As cloud-based software continues to transform how businesses operate, you would think that we’re entering a new golden age of Software-as-a-Service (SaaS) applications, where innovative developers take advantage of the cloud, offer their business applications through a SaaS app store and leapfrog entrenched legacy software vendors.
After all, the cloud is reducing those long-standing barriers to entry. It has allowed disruptive, cloud-based apps to grab market share and has made it easier than ever for emerging SaaS app providers to compete against the tech giants, or so you would think.
And you would be wrong.
Certainly, the cloud does make it easier for bright, innovative developers and entrepreneurs to compete, but even the most impactful applications cannot overcome the simple fact that many, otherwise brilliant, SaaS app providers are sabotaging their own chances of success.
How are they hurting themselves? By refusing to collaborate with each other. Most SaaS app vendors choose to work alone, instead of forging mutually beneficial partnerships. In fact, out of the more than 1,300 cloud-based app vendors listed in SaaS Markets’ app stores , 80 percent have no affiliate support, active network or partner ecosystem.
By working together, these app vendors could refer business customers to one another for a nominal referral fee, increasing their customer pipeline cost-effectively. Instead, for many SaaS-based businesses, there is no incentive to review or resell customers on related, relevant business applications. Isolated from their customer base, they struggle to generate leads and attract businesses to subscribe to their app(s).
What’s preventing this collaboration? Many emerging cloud-based app vendors are religious about cost-containment, and fail to realize that by opening up to affiliate partners, they can drive customers and their revenues to new heights; thus, growing the entire SaaS app ecosystem.
What should they be doing? An example of a successful business app vendor is Evernote. Evernote, which has an active partner ecosystem, where customers can find related applications and products on the Evernote website, while also getting referrals from other affiliate vendors.
Yet, the self-sabotage goes even further.
Many SaaS app vendors strive to avoid being placed near competitors, out of an understandable fear that they will lose customers. This avoidance hurts them in two critical ways.
First, by isolating themselves from similar vendors, they also make it hard for business customers to find them. For example, many restaurants are located in areas where there are a lot of other dining places. As a result, the entire location attracts a lot of diners who then have a great selection of possible menus, and the end result benefits all of the businesses.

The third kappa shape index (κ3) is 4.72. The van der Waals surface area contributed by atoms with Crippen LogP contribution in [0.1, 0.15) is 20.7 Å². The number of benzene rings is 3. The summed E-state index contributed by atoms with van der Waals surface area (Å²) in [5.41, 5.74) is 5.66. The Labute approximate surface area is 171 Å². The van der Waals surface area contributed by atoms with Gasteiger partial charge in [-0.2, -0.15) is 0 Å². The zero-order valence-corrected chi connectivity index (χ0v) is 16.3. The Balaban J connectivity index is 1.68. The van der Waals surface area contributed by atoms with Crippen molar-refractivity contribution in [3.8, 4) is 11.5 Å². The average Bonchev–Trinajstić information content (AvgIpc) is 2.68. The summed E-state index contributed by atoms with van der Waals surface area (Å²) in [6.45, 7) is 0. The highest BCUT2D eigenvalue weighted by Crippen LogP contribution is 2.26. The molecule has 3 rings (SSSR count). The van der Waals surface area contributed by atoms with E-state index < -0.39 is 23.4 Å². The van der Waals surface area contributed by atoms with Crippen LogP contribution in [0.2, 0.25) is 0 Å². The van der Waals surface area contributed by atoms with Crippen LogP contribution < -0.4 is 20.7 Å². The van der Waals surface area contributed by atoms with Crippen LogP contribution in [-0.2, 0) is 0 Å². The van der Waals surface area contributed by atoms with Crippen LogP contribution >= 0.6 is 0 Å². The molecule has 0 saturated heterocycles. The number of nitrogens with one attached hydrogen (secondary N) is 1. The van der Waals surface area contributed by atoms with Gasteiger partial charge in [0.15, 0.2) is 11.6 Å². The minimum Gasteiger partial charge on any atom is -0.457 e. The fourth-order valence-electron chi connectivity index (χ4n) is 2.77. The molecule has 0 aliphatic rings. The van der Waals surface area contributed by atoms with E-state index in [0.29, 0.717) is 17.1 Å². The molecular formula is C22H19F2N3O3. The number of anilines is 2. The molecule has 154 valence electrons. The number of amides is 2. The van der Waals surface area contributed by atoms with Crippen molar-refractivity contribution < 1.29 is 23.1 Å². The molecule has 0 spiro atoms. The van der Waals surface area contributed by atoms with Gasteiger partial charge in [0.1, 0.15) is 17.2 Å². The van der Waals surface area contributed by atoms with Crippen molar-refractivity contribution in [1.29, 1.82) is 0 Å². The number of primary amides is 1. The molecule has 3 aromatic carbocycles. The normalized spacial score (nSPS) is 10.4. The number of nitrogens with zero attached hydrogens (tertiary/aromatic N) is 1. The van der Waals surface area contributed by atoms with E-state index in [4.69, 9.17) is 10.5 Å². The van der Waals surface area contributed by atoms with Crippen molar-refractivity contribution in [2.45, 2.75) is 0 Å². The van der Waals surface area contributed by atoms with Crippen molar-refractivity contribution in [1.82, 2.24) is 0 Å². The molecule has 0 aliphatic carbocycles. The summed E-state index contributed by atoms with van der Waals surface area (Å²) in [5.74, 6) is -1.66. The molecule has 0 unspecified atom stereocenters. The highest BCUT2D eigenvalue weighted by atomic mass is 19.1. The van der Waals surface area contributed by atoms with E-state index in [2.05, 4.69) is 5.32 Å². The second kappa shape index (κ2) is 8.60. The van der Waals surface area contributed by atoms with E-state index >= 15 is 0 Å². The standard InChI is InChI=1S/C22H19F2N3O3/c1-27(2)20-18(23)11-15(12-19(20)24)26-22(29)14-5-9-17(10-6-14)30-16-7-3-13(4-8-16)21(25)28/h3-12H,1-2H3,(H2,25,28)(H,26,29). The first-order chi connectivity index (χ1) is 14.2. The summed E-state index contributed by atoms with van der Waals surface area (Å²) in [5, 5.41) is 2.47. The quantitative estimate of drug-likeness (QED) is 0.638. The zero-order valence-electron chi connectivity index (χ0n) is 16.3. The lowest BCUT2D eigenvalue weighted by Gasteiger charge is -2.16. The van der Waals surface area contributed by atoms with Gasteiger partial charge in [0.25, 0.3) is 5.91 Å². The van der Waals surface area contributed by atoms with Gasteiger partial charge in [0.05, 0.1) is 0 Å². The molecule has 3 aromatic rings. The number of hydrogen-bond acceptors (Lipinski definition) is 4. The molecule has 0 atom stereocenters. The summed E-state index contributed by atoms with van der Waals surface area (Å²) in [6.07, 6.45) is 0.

The same rule applies to cloud-based applications. Business owners and technology decision makers prefer to go to one trusted online location, where they can easily find all relevant business apps they need, so they can evaluate their options based on their specific business requirements. The increased traffic of potential customers then fuels sales for all of the participating SaaS app vendors.
Another critical loss for SaaS vendors who choose to steer clear of competition is the ability to reduce the number of prospective customers who are not a good fit for the application.
Here is how that hurts those vendors. In our app stores, virtually all of the SaaS apps offered can be trialed for a period before paying for them. When a vendor is not easily compared to other similar applications, a prospective customer may engage in a trial, but then choose not to buy because the app is not a good fit for their specific needs.
In other words, they are the wrong customer—and the vendor just wasted a lot of resources in a trial that went nowhere.
In a comparative app store environment, prospective customers can evaluate a range of similar apps against their requirements, leading to much higher conversions after the trial period. In other words, the comparison opportunity benefits the vendors by eliminating unnecessary trials, aligning the right customers with the right app.
Cloud-based app vendors need to realize the advantages of working together. They should start pooling their resources to build the overall SaaS app marketplace, and stop sabotaging their own success.
Jay Manciocchi, JD is a proven digital marketing executive and client-facing sales officer. He previously worked in a leadership role at the nation’s largest content marketing agency. Jay has also worked at a global consulting company, large and boutique marketing agencies, and at law firms (as a former legal professional). He received his Juris Doctor degree from New England Law and his B.S. degree from Northeastern University. Jay also has his Series 7 & 66 certifications, and is conversant in Spanish, Italian and Arabic.